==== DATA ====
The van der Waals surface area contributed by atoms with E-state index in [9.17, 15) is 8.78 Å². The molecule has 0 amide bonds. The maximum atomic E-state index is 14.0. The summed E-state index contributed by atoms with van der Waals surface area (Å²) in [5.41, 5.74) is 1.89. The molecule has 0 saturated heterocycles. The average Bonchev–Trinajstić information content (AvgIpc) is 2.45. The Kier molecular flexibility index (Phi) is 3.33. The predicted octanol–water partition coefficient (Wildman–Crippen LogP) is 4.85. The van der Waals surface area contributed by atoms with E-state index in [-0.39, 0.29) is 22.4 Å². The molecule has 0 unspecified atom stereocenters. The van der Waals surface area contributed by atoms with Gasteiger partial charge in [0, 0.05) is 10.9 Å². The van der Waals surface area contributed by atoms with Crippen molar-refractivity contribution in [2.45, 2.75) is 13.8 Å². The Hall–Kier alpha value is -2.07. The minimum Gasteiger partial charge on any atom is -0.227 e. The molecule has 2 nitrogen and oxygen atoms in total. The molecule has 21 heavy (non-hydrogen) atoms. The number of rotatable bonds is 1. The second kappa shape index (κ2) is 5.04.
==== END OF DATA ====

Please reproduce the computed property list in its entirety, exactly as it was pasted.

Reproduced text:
The van der Waals surface area contributed by atoms with E-state index in [9.17, 15) is 8.78 Å². The molecule has 0 amide bonds. The maximum atomic E-state index is 14.0. The summed E-state index contributed by atoms with van der Waals surface area (Å²) in [5.41, 5.74) is 1.89. The molecule has 0 saturated heterocycles. The average Bonchev–Trinajstić information content (AvgIpc) is 2.45. The Kier molecular flexibility index (Phi) is 3.33. The predicted octanol–water partition coefficient (Wildman–Crippen LogP) is 4.85. The van der Waals surface area contributed by atoms with E-state index in [-0.39, 0.29) is 22.4 Å². The molecule has 0 unspecified atom stereocenters. The van der Waals surface area contributed by atoms with Gasteiger partial charge in [0, 0.05) is 10.9 Å². The van der Waals surface area contributed by atoms with Crippen molar-refractivity contribution in [2.45, 2.75) is 13.8 Å². The Hall–Kier alpha value is -2.07. The minimum Gasteiger partial charge on any atom is -0.227 e. The molecule has 2 nitrogen and oxygen atoms in total. The molecule has 21 heavy (non-hydrogen) atoms. The number of rotatable bonds is 1. The second kappa shape index (κ2) is 5.04.